A Visitor’s Guide To Bath: Exploring Pulteney Bridge
One of only four bridges worldwide to have shops across its full span on both sides, Pulteney Bridge is a stunning example of Georgian architecture that attracts throngs of tourists every year.
Delightful Architecture Just 30 Minutes (15 Miles) From The King’s Arms
If you’re looking for the perfect base from which to explore Pulteney Bridge, then look no further than The King’s Arms. Located just 15 miles away from the historic centre of Bath, our pub and inn offers 13 sumptuous en-suite bedrooms, delicious drinks and mouthwatering pub grub.
History Of Pulteney Bridge
Pulteney Bridge was the brainchild of William Johnstone, an important man during Bath’s Georgian era.
William and his wife, Francis Pulteney (after whom the bridge takes its name), had inherited a 600 acre rural estate which was separated from the main city of Bath by the River Avon. With grand plans to transform the estate into a spectacular new suburb of Bath, William called upon his friend and renowned architect Robert Adam to design a magnificent bridge to connect his land with the city.
Inspired by the shop-lined bridges of Ponte Vecchio and Rialto Bridge during his travels to Florence and Venice, Adam proposed a similar design for Pulteney, and the bridge was successfully constructed between 1770 and 1774.
Pulteney Bridge Today
Today, Pulteney Bridge is designated as a Grade I listed building.
Predominantly pedestrian-only, buses, taxis and bicycles are still able to cross this famous landmark.
As one of the most photographed attractions in the area, a visit to Pulteney Bridge is essential when visiting Bath.
Pulteney Bridge Palladian Style
Pulteney Bridge was constructed in a Palladian style, which was made famous by the Italian architect Andrea Palladio in the 16th century.
The architect responsible for Pulteney Bridge, Robert Adam, took inspiration from Palladio’s designs when he visited the Ponte Vecchio bridge which spans the river Arno in Florence, Italy.
While the Palladian style is modest in comparison to other styles from the same era, Pulteney Bridge is a remarkable structure that is one of Bath’s most visited attractions.
Pulteney Bridge In Film & Books
Featuring an all-star cast, the Oscar-winning musical film Les Misérables shot scenes in Bath, with Pulteney Bridge and its horseshow weir used as the location where Javert, played by Russell Crowe, takes his own life by dramatically plunging into the River Seine.
Pulteney Bridge has also featured in many novels including ‘Bleed for Me’ by award-winning crime fiction writer Michael Robotham, ‘Spring Music’ by best-selling novelist Elvi Rhodes and ‘Missing You’ by romance author Louise Douglas.
Things To Do At Pulteney Bridge
As mentioned, Pulteney Bridge is one of Bath’s most popular landmarks, with plenty of locals and tourists around at all times. When visiting, ensure that you:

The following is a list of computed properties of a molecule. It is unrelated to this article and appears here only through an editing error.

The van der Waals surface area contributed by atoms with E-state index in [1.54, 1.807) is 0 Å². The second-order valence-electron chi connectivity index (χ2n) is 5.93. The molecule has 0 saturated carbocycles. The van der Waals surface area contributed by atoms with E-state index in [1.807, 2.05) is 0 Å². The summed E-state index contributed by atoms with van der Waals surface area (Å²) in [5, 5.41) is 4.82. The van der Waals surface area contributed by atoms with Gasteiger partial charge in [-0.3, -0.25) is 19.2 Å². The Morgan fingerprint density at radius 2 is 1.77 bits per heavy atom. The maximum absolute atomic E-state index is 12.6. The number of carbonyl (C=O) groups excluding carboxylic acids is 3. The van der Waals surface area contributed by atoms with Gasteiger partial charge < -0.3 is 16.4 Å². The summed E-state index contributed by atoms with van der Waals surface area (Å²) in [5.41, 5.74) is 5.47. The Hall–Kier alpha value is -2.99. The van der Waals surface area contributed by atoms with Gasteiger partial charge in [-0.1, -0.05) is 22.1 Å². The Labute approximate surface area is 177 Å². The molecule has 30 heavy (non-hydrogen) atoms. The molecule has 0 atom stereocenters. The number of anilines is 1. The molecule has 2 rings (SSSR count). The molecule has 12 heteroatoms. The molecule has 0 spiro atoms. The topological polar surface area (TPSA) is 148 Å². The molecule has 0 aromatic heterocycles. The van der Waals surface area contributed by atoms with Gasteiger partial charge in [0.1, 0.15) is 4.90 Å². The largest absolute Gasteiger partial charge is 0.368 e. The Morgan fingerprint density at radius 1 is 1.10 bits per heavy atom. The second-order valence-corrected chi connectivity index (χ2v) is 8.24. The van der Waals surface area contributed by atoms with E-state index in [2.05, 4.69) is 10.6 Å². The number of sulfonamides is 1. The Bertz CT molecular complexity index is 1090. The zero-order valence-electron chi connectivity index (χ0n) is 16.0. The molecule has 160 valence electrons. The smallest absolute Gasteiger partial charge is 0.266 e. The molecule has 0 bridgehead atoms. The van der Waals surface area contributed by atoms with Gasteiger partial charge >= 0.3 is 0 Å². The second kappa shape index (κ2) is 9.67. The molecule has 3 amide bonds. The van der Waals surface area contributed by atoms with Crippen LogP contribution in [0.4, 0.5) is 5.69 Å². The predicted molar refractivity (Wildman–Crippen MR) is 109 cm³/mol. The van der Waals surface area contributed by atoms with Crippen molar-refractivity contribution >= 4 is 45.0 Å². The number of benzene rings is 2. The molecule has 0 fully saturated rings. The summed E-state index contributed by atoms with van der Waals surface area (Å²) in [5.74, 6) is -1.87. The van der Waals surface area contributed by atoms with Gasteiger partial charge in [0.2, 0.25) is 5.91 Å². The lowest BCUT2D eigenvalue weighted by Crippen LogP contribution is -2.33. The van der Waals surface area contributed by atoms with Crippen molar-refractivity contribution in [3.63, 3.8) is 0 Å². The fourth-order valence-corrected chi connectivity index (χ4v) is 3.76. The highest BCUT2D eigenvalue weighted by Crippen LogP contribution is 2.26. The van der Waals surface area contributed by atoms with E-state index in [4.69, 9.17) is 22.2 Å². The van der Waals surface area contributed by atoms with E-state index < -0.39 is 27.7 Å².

Take Plenty Of Photos
The bridge, weir and shops are all snapped regularly by visitors to Pulteney Bridge. With no shortage of opportunities, you should get plenty of shots for your photo album and social media accounts.
Walk Back And Forth To See The Shops
With shops on either side of the bridge, it can be easy to miss them. Take the time to walk back and forth to explore each shop and the local gifts on offer.
Enjoy Some Coffee & Cake
Whether you are on the bridge, next to the bridge or near the bridge, there are plenty of opportunities to indulge in a hot drink and a sweet treat. With many independent coffee shops and larger chains nearby, there will be something to satisfy your cravings.
Directions To The King's Arms From Pulteney Bridge
The King’s Arms is an 18th-century pub and inn in the heart of Melksham, just 15 miles from the centre of Bath, making it the perfect place to drink, dine or stay.
To reach The King’s Arms from Pulteney Bridge (assuming you drove and parked in The Podium Car Park) you must head south on Walcot Street before very quickly turning right onto Broad Street and then right again onto Saracen Street.
Turn left onto Walcot Street and head north before taking the 2nd exit at the roundabout onto London Road. At the next roundabout, take the 3rd exit onto the A4 slip road to Chippenham/Bradford-on-Avon (A363).
Merge onto the A4 for 1 mile, before taking the 3rd exit onto Bradford Road (A363). Take a slight left onto Bathford Hill before continuing on High Street for 3 miles and then taking a slight right onto the A365.
Continue for approximately 5 miles before using the left lane to turn right onto Beanacre Road (A350). At Farmers Roundabout, take the 1st exit onto Bradford Road (A3102) and then continue straight at the next roundabout. When you reach the next roundabout, take the 2nd exit onto High Street and continue straight towards Market Place where you will find The King’s Arms on your left.